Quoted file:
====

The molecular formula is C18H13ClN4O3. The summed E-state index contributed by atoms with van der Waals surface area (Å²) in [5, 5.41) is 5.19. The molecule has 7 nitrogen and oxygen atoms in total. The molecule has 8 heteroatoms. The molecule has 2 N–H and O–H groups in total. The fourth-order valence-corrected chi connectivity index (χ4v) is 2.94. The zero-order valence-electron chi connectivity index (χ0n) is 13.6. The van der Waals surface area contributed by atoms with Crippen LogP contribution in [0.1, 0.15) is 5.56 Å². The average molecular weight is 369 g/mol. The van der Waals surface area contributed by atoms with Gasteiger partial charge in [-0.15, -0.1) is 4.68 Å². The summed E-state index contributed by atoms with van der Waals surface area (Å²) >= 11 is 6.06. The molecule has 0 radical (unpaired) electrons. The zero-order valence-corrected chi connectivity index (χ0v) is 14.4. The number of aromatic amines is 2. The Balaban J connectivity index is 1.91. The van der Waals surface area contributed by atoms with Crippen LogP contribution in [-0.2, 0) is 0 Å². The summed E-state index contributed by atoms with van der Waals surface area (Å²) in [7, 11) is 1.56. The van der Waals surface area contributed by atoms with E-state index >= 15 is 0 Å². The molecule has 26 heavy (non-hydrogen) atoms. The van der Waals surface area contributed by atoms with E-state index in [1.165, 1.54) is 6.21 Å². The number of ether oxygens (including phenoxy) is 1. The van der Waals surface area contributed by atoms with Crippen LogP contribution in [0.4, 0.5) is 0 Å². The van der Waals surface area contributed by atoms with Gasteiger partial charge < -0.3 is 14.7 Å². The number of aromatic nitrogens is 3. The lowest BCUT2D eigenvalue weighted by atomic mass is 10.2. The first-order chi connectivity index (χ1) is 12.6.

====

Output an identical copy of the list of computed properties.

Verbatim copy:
The molecular formula is C18H13ClN4O3. The summed E-state index contributed by atoms with van der Waals surface area (Å²) in [5, 5.41) is 5.19. The molecule has 7 nitrogen and oxygen atoms in total. The molecule has 8 heteroatoms. The molecule has 2 N–H and O–H groups in total. The fourth-order valence-corrected chi connectivity index (χ4v) is 2.94. The zero-order valence-electron chi connectivity index (χ0n) is 13.6. The van der Waals surface area contributed by atoms with Crippen LogP contribution in [0.1, 0.15) is 5.56 Å². The average molecular weight is 369 g/mol. The van der Waals surface area contributed by atoms with Gasteiger partial charge in [-0.15, -0.1) is 4.68 Å². The summed E-state index contributed by atoms with van der Waals surface area (Å²) >= 11 is 6.06. The molecule has 0 radical (unpaired) electrons. The zero-order valence-corrected chi connectivity index (χ0v) is 14.4. The number of aromatic amines is 2. The Balaban J connectivity index is 1.91. The van der Waals surface area contributed by atoms with Crippen LogP contribution in [-0.2, 0) is 0 Å². The summed E-state index contributed by atoms with van der Waals surface area (Å²) in [7, 11) is 1.56. The van der Waals surface area contributed by atoms with E-state index >= 15 is 0 Å². The molecule has 26 heavy (non-hydrogen) atoms. The van der Waals surface area contributed by atoms with E-state index in [1.165, 1.54) is 6.21 Å². The number of ether oxygens (including phenoxy) is 1. The van der Waals surface area contributed by atoms with Crippen LogP contribution in [0.4, 0.5) is 0 Å². The van der Waals surface area contributed by atoms with Gasteiger partial charge < -0.3 is 14.7 Å². The number of aromatic nitrogens is 3. The lowest BCUT2D eigenvalue weighted by atomic mass is 10.2. The first-order chi connectivity index (χ1) is 12.6.